Thursday, June 7, 2012

夏についての句。 (Summer haiku!)

Now that summer is officially upon us—well, as of a month ago in kigo time—it's just about time to wish a fond sayounara to the stone bridge–and–camellias tanka I've been working on and move back to summer themes. (椿 tsubaki, camellias, are a spring theme; the kanji radicals are literally tree + spring.) So, below is a stab at some haiku from a book that 習字の先生 gave us. The book divides them by period of summer, according to the old lunar calendar (officially out of use since 1873 but well worth reading about).

shoka (or, more amusingly, hatsunatsu)
early summer

kokoro koko ni naki ka nakanu ka hototogisu
cuckoo, is your mind on your singing, or not?
井原西鹤—IHARA Saikaku (aka Kakuei) (1642–1693)
ノート: Pun/witticism on the phrase "kokoro koko ni arazu" (心ここに有らず), to be distracted or not fully paying attention to the task at hand. from Chinese 心不在焉,視而不見,聴而不聞 (rendered in Japanese as 心焉ニ在ラザレバ、視レドモ見エズ、聴ケドモ聞コエズ—kokoro koko ni arazareba, miredo mo miezu, kikedo mo kikoezu "if you're not paying attention (if your mind/heart "isn't in residence"), you can look (視) but not see (見), listen (聴) but not hear (聞)". Or, maybe: "though one may look, [it] is not visible; though one may listen, [it] can't be heard". The book's editor suggests (I think) that the poet is wondering whether the reason why he can't hear the cuckoo is that the bird is singing carelessly (and thus can't be heard), or that the bird isn't singing at all. Interestingly, Ihara seems to have been at the vanguard of the literary tradition of (bawdy) stories of town merchants that developed into the ukiyo ("floating world") aesthetic that's now so closely identified with woodblock prints (Hiroshige, Hokusai, etc.). I've been reading one of his books.

hototogisu ika ni kijin mo tashika ni kike
the cuckoo's calling—angry gods, listen up!

西山宗因—NISHIYAMA Souin (1605–1682)
ノート (from the book):This "ika ni" (以下に) is borrowed from the Noh play "田村" (Tamura) and is often seen ("見れらる"—typo in the book?) in old haiku. (I looked at the text of Tamura and did find a mention of an angry/fierce god [鬼神]—"a roar of a demon, shaking rivers and mountains, echoed in the sky and filled the earth..." but nothing in its context that justifies いか beyond the sense of "below".) (Nishiyama is associated with the Danrin "laughing forest" haiku style, lighter and wittier than the "bookishness" [e.g., Bashou's] that was otherwise popular at the time. Apparently, Nishiyama studied with Bashou but then went back to his own style. Ihara above was his student.)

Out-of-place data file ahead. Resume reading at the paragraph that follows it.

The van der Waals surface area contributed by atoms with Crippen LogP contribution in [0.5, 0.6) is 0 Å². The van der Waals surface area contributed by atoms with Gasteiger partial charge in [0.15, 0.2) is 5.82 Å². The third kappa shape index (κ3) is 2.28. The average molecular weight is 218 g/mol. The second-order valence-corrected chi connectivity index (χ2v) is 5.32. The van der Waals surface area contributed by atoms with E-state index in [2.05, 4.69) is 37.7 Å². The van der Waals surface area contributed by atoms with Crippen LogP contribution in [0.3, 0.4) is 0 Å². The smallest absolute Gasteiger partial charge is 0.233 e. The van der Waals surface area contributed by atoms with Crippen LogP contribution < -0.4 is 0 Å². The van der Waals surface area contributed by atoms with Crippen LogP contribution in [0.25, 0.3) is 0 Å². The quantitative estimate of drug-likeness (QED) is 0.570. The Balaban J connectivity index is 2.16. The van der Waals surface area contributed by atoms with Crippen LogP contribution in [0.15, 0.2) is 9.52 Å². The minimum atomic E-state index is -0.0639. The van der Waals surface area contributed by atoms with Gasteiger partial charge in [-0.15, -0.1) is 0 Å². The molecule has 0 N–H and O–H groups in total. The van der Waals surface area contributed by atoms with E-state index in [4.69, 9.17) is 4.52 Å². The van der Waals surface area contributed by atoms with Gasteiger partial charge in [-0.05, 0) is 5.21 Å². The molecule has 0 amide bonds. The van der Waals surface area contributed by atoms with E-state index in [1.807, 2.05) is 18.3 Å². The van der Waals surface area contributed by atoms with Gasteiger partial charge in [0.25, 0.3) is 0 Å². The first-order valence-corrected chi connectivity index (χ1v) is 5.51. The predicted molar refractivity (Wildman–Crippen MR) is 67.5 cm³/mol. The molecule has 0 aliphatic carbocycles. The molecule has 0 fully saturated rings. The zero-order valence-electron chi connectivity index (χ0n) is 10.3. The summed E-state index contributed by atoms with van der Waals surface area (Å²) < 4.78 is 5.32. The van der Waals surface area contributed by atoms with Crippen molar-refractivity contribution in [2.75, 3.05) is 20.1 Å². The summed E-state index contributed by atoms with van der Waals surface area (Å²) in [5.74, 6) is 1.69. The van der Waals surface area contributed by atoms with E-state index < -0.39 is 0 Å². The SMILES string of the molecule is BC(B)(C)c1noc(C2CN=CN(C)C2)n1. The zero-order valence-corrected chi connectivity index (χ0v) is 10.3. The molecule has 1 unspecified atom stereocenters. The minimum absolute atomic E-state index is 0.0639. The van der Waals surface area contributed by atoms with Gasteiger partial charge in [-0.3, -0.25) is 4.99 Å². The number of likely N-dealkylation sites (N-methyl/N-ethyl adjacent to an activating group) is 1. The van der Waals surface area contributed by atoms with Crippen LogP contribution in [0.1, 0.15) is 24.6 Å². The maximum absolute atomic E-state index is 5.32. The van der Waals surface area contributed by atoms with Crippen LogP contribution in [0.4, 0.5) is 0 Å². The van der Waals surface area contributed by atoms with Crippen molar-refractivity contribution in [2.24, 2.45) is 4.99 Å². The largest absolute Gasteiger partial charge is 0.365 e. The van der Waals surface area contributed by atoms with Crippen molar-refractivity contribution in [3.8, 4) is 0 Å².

Correction: "ika ni" is 如何に—how, how much, etc.

me ni ha ooba yama hototogisu hatsugatsuo
before my eyes, fresh leaves, mountain cuckoo—season's first bonito
山口素堂—YAMAGUCHI Sodou (1642–1716)

Per the book's notes, first-bonito is a specialty in Kamakura. Apparently they usually show up in fish markets in May, the first catch released for sale (by law) on the first day of the fourth month of the lunar calendar. ("Hatsugatsuo" has furigana in the book, but the last character is を, not お. ?!)

shizukasa ya iwa ni shimihairu semi no koe
silence—the cicada's voice pierces the rocks
松尾芭蕉—MATSUO Bashou (1644–1694)
Book's note: This isn't the midsummer locust (盛夏の蝉), but the early locust. (The editor knows this how?) (Note that the book uses what I think must be an older form of semi, with two 口 at top right. Henshall doesn't list it.)

samidare o atsumete hayashi mogamigaha
uppermost river (?), collecting early-summer rain 
松尾芭蕉—MATSUO Bashou (1644–1694)

uki ware o sabishigaraseyo kankodori
make me lonelier, sake cup—cuckoo
松尾芭蕉—MATSUO Bashou (1644–1694)
Book's ノート: The cuckoo has (also) been called "kankodori" since long ago. This is a haiku about living alone and is famous for its "sabi" feel. (The aesthetic concept of sabi is hugely important, though to me still obscure; in tea specifically, it refers to the sheen, slight damage, etc., that things—tea bowls, etc.—acquire with years of use; desirable. But the kanji is the same as for loneliness, 寂しさ, so it also has a sense of poignancy, impermanence, isolation.) (See also this, about Bashou, Li Po, and the poet's three friends: moon, shadow, and sake cup. Raising the cup, we greet the bright moon / With my shadow we become three.)

sayataki (??) no mizu kumiyosete tokoro ten
(This one stumps me. Something about water collecting from the pure/clear/bright waterfall, and then some kind of ooze? To borrow a phrase from 上級へのとびら, 分かんないなぁ。。。。)
松尾芭蕉—MATSUO Bashou (1644–1694)

Many more, but for now.


  1. 二句目の時鳥いかに...の「いかに」は「以下に」ではなくて「如何に」でしょう。 
    最後の句の清瀧は「きよたき」で京都の嵯峨野の奥にある滝の水で作った「ところてん」 (Japanese Jelly)を詠んだ夏らしい句ですね。

  2. Tibonchinaさん、どうもありがとうございました。I'll correct 如何に. I'd never heard of 嵯峨野 but will look it up!